Hunters encouraged to have deer harvests tested for CWD
MADISON, Wis. (WSAW) - The Wisconsin Department of Natural Resources is asking deer hunters to join in the efforts to protect the state’s deer herd and help slow the spread of chronic wasting disease.
DNR staff say hunters who have their deer tested for CWD play one of the most important roles in monitoring the health of the deer herd. Hunters who have their deer tested for CWD, properly dispose of deer carcass waste and follow baiting and feeding regulations help the DNR monitor the disease and slow its spread.
Testing deer for CWD provides the DNR with data to understand the distribution of CWD in the state and keeps hunters informed about the status of their harvest.
To have a deer tested for CWD, hunters can use the CWD form located in their Go Wild harvest history to expedite the process. The form automatically fills in the hunter’s name, contact information, customer ID number and harvest registration number and also makes it easier to pin the deer harvest using an interactive map.
The DNR offers Four ways to submit a sample:
- Self-service kiosks where hunters can submit their deer’s head for testing
- A network of cooperating meat processors, taxidermists and other businesses who can assist with CWD sampling
- By-appointment sampling with the hunter’s local wildlife management DNR staff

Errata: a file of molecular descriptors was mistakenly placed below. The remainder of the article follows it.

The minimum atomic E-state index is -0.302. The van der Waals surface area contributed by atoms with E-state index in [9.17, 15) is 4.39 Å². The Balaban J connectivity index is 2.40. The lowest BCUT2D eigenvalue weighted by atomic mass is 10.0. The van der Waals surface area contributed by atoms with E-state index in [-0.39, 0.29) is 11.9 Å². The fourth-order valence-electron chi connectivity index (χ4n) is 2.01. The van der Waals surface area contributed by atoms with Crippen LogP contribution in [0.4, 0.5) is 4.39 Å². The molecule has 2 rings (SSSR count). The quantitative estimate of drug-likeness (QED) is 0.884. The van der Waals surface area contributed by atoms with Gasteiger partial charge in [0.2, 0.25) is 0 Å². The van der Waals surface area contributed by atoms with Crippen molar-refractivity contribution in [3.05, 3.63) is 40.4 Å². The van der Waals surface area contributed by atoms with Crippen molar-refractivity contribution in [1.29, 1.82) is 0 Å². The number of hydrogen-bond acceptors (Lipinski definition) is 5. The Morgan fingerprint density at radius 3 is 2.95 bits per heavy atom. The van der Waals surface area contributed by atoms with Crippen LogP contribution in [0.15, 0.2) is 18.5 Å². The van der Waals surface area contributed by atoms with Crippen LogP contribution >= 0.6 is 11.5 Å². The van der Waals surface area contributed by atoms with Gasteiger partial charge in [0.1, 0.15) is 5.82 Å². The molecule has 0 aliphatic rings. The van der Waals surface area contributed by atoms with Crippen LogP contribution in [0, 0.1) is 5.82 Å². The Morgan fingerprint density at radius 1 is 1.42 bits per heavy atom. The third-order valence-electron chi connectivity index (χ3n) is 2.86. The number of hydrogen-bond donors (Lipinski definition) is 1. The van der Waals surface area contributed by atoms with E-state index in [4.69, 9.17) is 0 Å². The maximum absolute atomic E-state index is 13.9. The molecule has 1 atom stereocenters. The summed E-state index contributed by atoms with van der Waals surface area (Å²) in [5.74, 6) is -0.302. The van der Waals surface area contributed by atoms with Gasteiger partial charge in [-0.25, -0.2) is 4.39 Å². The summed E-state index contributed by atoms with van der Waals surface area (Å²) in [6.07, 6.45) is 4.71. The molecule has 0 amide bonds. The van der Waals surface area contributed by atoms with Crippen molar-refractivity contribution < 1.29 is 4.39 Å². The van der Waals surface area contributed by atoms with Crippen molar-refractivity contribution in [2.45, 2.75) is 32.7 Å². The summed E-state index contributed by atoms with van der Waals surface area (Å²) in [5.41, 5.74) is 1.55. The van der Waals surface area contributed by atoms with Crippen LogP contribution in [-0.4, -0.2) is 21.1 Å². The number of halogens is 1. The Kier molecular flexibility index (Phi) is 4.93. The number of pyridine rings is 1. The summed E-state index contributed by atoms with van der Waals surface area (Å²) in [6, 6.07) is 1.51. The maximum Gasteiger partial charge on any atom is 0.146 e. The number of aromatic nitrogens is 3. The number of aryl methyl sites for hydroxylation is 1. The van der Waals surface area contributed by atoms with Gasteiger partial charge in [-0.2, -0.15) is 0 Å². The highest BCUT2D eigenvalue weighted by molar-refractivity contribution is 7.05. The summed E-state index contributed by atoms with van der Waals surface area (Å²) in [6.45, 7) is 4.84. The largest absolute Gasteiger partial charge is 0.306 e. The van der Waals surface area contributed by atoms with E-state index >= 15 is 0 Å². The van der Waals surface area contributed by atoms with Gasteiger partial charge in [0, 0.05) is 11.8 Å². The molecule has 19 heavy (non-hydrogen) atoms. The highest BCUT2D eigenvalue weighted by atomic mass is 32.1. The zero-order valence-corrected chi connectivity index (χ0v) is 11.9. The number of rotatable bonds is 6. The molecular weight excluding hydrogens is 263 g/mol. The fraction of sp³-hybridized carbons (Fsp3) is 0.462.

- Kits for hunters to extract lymph node tissue themselves to submit to the DNR for testing
Hunters are encouraged to know their county’s baiting and feeding restrictions. Currently, 58 counties do not allow it. Even where baiting and feeding are allowed, the DNR encourages hunters to reconsider using these practices to reduce the risk for disease transmission. Large concentrations of animals in one area increase the risk of spreading infection.
CWD is an always-fatal contagious neurological disease that affects the nervous system of deer, elk, moose and caribou. The disease can spread through contact with an infected animal’s saliva, urine or feces. It can also spread indirectly through exposure to a contaminated environment. CWD prions are extremely resilient, and they can stay in the soil for a long time, making containment of an affected area a challenge.
The disease can have an incubation period of over a year, meaning infected deer can appear healthy for several months before showing signs of illness. When symptoms do appear, CWD causes drastic weight loss, drooping of the head and ears, loss of coordination, excessive salivation and no fear of humans.
CWD testing, proper carcass disposal and following baiting and feeding regulations are three key ways to slow the spread. The DNR’s guide to slowing the spread of CWD provides even more ways hunters can help.
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